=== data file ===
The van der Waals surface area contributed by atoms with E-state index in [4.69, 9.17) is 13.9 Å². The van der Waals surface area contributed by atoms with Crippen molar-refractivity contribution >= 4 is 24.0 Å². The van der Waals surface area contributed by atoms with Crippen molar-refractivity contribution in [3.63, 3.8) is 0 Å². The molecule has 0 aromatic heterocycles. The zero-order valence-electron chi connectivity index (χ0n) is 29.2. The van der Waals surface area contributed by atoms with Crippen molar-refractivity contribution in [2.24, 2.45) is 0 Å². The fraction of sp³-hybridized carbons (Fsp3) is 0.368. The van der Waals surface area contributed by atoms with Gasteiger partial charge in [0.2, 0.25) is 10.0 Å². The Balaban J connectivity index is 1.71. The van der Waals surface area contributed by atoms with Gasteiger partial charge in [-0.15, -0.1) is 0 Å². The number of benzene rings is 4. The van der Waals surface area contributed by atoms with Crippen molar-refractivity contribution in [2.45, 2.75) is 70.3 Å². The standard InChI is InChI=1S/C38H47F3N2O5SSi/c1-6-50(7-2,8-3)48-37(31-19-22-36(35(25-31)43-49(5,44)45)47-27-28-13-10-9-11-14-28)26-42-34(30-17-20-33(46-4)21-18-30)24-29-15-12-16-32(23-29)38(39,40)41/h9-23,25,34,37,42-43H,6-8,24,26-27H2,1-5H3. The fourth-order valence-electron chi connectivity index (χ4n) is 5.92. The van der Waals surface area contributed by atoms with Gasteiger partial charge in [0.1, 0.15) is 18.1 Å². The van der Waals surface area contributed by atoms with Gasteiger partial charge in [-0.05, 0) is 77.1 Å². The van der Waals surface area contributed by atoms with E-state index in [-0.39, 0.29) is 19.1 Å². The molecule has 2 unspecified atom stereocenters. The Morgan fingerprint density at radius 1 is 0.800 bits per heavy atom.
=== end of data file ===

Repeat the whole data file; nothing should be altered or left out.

The van der Waals surface area contributed by atoms with E-state index in [4.69, 9.17) is 13.9 Å². The van der Waals surface area contributed by atoms with Crippen molar-refractivity contribution >= 4 is 24.0 Å². The van der Waals surface area contributed by atoms with Crippen molar-refractivity contribution in [3.63, 3.8) is 0 Å². The molecule has 0 aromatic heterocycles. The zero-order valence-electron chi connectivity index (χ0n) is 29.2. The van der Waals surface area contributed by atoms with Crippen molar-refractivity contribution in [2.24, 2.45) is 0 Å². The fraction of sp³-hybridized carbons (Fsp3) is 0.368. The van der Waals surface area contributed by atoms with Gasteiger partial charge in [0.2, 0.25) is 10.0 Å². The Balaban J connectivity index is 1.71. The van der Waals surface area contributed by atoms with Gasteiger partial charge in [-0.15, -0.1) is 0 Å². The number of benzene rings is 4. The van der Waals surface area contributed by atoms with Crippen molar-refractivity contribution in [2.45, 2.75) is 70.3 Å². The standard InChI is InChI=1S/C38H47F3N2O5SSi/c1-6-50(7-2,8-3)48-37(31-19-22-36(35(25-31)43-49(5,44)45)47-27-28-13-10-9-11-14-28)26-42-34(30-17-20-33(46-4)21-18-30)24-29-15-12-16-32(23-29)38(39,40)41/h9-23,25,34,37,42-43H,6-8,24,26-27H2,1-5H3. The fourth-order valence-electron chi connectivity index (χ4n) is 5.92. The van der Waals surface area contributed by atoms with Gasteiger partial charge in [0.1, 0.15) is 18.1 Å². The van der Waals surface area contributed by atoms with Gasteiger partial charge in [-0.05, 0) is 77.1 Å². The van der Waals surface area contributed by atoms with E-state index in [-0.39, 0.29) is 19.1 Å². The molecule has 2 unspecified atom stereocenters. The Morgan fingerprint density at radius 1 is 0.800 bits per heavy atom.